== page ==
RICHMOND—They bonded over heaping portions of pasta and a steady diet of ESPN baseball programming.
They peppered one another with punchlines until everyone was in on the joke.
Somewhere along the way, thanks to twice-weekly hangouts hosted by Stafford’s Baker or McAlister families, teammates became teflon.
“That’s what keeps us from falling apart,” senior Mike Tolson explained.
It explains why, when Stafford reliever Gunther Braendel watched a two-run home run vanish into a backdrop of red-clad Mills Godwin fans in the sixth inning of Friday’s Class 5 final, the Indians’ state title aspirations didn’t disappear along with the baseball.
It explains how a pitcher not yet eligible for a learner’s permit recovered to put Stafford back in the driver’s seat for a championship.
And it explains why Tucker Sullivan knew that all he needed was a base hit. When Sullivan laced a line drive to right field, scoring Kaz Jordan for the winning run in a 4–3 victory, he guaranteed those links will endure long after the Indians walked off the University of Richmond’s Pitt Field as state champions—the first in Stafford County history.
“This is going to go beyond high school,” Sullivan said. “We’re going to be brothers forever.”
But before the Indians could make memories, they had to forget.
“I told some parents early in the year, ‘we go as far as Robbie Baker takes us,’ ” Stafford coach Tommy Harrison said.
On Friday, Baker carried the Indians to within six outs of a title. At times overshadowed by hard-throwing teammates Tolson and Sullivan, Baker perturbed the Eagles’ lineup with a dancing two-seamer and mastery of his curveball and change-up, allowing just two hits.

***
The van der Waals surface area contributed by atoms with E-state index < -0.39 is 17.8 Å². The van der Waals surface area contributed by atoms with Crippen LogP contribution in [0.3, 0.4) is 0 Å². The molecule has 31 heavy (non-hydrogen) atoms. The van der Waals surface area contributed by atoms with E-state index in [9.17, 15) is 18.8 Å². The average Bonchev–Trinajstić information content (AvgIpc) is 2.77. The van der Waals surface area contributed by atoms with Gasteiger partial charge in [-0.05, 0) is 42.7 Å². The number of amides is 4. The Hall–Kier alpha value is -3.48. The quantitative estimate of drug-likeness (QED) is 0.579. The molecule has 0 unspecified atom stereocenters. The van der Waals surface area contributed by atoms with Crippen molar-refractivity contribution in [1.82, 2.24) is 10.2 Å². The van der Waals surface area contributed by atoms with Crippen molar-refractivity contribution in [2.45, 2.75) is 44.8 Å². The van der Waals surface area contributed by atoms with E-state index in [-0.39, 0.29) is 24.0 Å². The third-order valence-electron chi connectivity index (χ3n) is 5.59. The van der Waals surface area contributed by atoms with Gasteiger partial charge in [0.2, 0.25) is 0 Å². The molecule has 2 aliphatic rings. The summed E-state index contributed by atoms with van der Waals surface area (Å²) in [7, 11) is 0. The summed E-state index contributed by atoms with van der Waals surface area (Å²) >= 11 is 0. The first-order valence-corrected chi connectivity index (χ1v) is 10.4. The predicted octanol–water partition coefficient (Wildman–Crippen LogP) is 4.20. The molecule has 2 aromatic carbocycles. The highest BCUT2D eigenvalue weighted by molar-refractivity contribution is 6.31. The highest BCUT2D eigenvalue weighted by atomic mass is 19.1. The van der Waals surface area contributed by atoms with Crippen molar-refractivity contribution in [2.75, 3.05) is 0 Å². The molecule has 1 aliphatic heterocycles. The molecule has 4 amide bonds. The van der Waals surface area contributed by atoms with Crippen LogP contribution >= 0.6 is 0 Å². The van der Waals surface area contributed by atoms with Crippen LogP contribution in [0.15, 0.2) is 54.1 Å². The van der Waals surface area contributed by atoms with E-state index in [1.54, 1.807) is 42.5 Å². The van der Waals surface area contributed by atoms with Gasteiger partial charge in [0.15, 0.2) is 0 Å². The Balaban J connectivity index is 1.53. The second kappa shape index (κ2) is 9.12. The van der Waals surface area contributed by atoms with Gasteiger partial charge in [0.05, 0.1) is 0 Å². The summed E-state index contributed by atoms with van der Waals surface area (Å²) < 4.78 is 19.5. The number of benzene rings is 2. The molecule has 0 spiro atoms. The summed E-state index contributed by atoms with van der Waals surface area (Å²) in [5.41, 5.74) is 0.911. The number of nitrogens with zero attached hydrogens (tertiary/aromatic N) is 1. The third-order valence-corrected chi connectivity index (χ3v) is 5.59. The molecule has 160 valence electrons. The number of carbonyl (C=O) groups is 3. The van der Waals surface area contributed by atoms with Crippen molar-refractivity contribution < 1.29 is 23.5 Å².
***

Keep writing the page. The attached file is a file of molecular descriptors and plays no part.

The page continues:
Stafford took a 2–1 lead into the top of the sixth inning, when Baker reached his pitch limit. The Indians turned to Braendel, a 14-year-old freshman who’d seen action in just four games coming into Friday.
It’s doubtful Mills Godwin’s Noah Cornwell knew any of that, but he nonetheless took advantage of the situation by launching a 3–2 offering 345 feet to right-center and taking a 3–2 lead.
“Normally when that happens to me, I just don’t look—but I did that time,” Braendel said.
Still, Mills Godwin coach John Fletcher advised his players not to sneak any premature glances at the championship trophy. Fletcher and Harrison are good friends and former rivals from when both coached in the Richmond area.
“Our kids knew when we hit that home run, the game wasn’t over,” Fletcher said. “We knew coming in that they were a gritty, scrappy team.”
Braendel retired the next three batters to get the Indians into the dugout down one, and Mike Tolson led off with an opposite-field single that took a fortuitous hop off the turf. Before the Eagles’ right fielder Noah Berringer could react, that ball was rolling to the wall and Tolson was standing safely on third.
Two batters later, Joe Tolson (no relation save for the aforementioned fraternity) grounded out to first timidly enough that Mike Tolson had time to barrel home, scraping the plate with the fingertips of his left hand. Tolson scored Stafford’s first run on a similar headfirst slide. He typically avoids the maneuver for safety reasons, but on Friday he made an exception.
“I’d break a finger,” Tolson said. “I’d do anything to get that ring.”
Caleb McAlister and Jimmy Baker supplied RBI singles for the Indians, who captured the school’s first spring title since 1982 (softball).
When Jordan crossed home for the winning run, shreds of multi-colored tissue paper rained down from the third-base bleachers packed with supporters.
The parade was still raging when Stafford’s team bus exited Interstate 95 at Centreport Parkway, where it was intercepted by a pair of sheriff’s deputies offering a police escort.
“It’s what a state championship should be, and that’s how it felt,” Sullivan said.